DALLAS - Kansas revenues exceeded expectations in February by $22 million, lending support to Gov. Sam Brownback's contention that lower tax rates would promote a stronger economy.
The February rebound reversed January's report that monthly revenues were $47 million below forecast.
Since the beginning of the fiscal year July 1, the state has collected $3.55 billion in taxes, about $37 million or 1% below projections.
Brownback credited a growing workforce for the positive numbers. The Republican governor announced Feb. 20 that the state recorded a record number of new business filings in 2014 at 15,780.
"This mark of health for the Kansas economy is the result of our pro-growth tax policies," Brownback said. "Lifting the income tax burden from small businesses provides hard-working entrepreneurs the flexibility they need to create thriving businesses."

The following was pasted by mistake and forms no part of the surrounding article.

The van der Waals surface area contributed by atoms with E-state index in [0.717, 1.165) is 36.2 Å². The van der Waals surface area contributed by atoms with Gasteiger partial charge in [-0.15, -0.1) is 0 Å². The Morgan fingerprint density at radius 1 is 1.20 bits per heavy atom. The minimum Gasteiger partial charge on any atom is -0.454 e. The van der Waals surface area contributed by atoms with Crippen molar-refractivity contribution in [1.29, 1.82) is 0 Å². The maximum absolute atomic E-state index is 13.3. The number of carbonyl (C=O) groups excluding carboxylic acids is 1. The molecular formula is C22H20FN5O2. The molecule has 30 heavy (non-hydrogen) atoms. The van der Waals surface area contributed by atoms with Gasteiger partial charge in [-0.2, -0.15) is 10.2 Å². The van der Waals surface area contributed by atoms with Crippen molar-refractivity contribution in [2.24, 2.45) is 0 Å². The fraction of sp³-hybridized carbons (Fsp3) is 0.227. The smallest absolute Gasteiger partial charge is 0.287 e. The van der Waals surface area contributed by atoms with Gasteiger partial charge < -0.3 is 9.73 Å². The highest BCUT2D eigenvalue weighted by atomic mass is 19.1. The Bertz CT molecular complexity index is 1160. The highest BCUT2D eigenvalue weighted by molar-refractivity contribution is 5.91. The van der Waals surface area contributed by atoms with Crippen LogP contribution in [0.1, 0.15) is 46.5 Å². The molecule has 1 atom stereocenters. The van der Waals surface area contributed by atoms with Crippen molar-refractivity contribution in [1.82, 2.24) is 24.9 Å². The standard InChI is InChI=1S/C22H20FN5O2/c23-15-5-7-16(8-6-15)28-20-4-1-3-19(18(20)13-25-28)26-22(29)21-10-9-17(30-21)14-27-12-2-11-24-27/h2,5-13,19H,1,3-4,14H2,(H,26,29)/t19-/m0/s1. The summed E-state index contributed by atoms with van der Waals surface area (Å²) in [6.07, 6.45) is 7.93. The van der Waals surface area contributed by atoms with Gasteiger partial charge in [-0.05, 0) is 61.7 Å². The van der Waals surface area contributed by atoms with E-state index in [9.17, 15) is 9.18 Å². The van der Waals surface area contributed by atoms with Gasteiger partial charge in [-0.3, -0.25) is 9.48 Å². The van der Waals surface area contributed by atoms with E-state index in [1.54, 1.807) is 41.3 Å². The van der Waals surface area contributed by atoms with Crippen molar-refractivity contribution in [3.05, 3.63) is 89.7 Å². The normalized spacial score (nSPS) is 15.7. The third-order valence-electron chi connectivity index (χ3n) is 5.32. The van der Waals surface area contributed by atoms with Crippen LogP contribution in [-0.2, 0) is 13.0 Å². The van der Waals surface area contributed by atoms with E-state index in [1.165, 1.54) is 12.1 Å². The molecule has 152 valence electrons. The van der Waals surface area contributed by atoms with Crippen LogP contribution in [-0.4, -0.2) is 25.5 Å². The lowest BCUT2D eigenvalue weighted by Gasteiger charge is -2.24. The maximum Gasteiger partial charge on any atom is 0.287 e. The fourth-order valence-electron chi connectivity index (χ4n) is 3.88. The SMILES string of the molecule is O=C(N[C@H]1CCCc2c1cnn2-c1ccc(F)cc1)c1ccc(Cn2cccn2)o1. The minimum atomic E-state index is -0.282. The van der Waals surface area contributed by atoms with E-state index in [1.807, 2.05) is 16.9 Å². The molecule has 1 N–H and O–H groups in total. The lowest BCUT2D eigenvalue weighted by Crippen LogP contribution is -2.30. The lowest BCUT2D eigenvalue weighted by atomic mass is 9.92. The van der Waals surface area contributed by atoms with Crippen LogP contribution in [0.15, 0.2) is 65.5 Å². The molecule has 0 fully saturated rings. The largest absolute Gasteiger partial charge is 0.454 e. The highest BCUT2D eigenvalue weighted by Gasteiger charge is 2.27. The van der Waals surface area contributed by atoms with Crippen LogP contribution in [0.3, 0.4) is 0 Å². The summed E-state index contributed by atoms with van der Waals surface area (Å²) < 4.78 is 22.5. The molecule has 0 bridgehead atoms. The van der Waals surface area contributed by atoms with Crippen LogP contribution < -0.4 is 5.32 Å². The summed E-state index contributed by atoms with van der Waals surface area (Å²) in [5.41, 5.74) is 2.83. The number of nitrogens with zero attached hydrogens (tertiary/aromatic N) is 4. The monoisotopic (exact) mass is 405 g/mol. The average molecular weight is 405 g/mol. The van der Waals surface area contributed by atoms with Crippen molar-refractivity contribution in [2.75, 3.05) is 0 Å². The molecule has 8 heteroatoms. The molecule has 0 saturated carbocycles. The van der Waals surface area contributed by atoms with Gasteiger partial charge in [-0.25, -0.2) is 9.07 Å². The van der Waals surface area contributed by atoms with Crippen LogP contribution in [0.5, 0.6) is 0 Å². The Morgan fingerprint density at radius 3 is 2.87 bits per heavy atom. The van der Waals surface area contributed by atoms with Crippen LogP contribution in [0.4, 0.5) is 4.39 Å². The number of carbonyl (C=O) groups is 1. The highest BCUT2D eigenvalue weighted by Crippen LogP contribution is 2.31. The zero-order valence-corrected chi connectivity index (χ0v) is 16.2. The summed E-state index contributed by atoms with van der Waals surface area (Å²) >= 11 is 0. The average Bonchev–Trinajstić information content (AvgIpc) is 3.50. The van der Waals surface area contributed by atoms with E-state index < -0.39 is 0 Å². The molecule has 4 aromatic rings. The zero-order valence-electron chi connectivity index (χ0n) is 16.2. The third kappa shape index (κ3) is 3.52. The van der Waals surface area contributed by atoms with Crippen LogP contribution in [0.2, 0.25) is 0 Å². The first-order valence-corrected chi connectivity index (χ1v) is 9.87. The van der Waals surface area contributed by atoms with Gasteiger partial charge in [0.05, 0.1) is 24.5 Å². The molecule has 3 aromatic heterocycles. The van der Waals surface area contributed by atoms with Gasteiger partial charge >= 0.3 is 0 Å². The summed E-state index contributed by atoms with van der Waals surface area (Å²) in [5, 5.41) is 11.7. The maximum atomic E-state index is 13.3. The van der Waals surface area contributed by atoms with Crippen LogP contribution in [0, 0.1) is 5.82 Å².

Revenue Secretary Nick Jordan said personal income tax collections of $92 million were 42% higher than expected in February.
Jordan also noted that Kansas' unemployment rate of 4.2% in December was nearing historically low levels as the state continues to add jobs.
At Brownback's urging, legislators reduced personal income taxes in 2012 and 2013, arguing it would stimulate the economy. The state dropped its top rate 29% and exempted 281,000 business owners and 53,000 farmers from income taxes.
The drop in individual income tax revenues after those cuts was sharper than expected. But the Brownback administration blamed President Obama for the falling revenues.
With $3.17 billion of tax-supported debt, Kansas is rated AA by Standard & Poor's with a negative outlook after a one-notch downgrade Aug. 6. Moody's rates the Sunflower State Aa2 with a stable outlook.
Kansas's per capita debt load of $1,112 is above the median of $1,074, Moody's says.